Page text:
The distinction between emotion and cognition (or reason) has been prominent since early philosophical writings and this simple dichotomy continues to influence folk psychological theories and scientific thought, including economic and neuroeconomic research on decision-making. In neuroeconomics, this dual systems approach has gained prominence in studies attempting to characterize the impact of emotion on decision- making. However, as research on the structure of cognition over last fifty years has demonstrated, cognition can best be construed as class of functions, including memory, language, attention, and reasoning, that may be interconnected, but also represent discrete processes that are independent. For economic and neuroeconomic researchers to understand the impact of emotion on decision-making, it may be important to further clarify the relation between the concepts of value and emotion. To the extent that emotion can be considered a relevant detector that lets the organism know what is important, the overlap with the economist's view of value may be quite extensive.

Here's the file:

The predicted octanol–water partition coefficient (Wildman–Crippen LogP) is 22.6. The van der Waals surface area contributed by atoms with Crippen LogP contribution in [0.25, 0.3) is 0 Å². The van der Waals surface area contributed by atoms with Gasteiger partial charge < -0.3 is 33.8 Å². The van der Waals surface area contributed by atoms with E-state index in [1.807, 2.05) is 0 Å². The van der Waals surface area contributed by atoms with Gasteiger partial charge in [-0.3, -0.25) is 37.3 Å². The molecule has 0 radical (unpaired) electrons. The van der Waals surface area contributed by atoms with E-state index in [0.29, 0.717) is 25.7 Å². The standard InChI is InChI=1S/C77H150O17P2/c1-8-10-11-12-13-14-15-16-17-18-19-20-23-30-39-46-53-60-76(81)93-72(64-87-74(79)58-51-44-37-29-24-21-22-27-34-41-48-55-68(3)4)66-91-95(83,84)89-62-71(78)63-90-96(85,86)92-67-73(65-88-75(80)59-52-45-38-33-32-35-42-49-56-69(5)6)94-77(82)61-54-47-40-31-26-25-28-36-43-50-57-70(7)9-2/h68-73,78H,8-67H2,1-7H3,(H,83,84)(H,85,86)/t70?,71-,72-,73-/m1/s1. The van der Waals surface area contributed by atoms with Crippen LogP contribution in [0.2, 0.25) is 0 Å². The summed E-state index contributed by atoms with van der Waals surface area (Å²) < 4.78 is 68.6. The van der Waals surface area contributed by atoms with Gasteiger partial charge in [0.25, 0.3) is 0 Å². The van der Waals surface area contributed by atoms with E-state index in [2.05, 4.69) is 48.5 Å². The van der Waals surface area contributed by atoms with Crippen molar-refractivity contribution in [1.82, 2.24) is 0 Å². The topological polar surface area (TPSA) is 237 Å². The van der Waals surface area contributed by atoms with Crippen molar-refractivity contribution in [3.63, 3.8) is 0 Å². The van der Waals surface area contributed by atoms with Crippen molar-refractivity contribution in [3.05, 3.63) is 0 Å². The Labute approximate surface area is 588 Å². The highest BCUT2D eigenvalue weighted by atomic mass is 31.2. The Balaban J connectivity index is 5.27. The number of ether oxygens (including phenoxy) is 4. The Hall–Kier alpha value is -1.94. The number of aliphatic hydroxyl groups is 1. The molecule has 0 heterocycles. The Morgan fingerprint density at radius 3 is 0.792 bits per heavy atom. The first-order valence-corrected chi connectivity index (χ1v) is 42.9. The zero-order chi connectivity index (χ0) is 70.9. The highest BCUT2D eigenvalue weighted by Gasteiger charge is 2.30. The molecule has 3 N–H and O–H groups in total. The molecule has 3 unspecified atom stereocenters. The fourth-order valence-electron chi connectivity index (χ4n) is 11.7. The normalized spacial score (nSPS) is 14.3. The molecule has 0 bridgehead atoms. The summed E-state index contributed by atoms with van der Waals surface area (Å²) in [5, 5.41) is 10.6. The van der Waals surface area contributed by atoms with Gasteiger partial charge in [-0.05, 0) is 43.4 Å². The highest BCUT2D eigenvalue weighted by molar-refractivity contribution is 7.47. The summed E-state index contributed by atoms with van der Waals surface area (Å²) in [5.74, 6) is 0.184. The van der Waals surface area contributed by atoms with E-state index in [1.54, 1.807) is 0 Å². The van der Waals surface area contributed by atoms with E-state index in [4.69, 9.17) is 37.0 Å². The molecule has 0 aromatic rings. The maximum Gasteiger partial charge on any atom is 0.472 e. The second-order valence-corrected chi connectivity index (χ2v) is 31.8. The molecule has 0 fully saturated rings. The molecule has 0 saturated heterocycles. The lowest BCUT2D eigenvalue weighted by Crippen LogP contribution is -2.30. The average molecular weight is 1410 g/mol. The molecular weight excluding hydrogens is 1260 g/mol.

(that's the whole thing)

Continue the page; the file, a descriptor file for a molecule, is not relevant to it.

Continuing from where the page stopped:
|Original language||English (US)|
|Title of host publication||Neuroeconomics|
|Number of pages||18|
|State||Published - 2009|
ASJC Scopus subject areas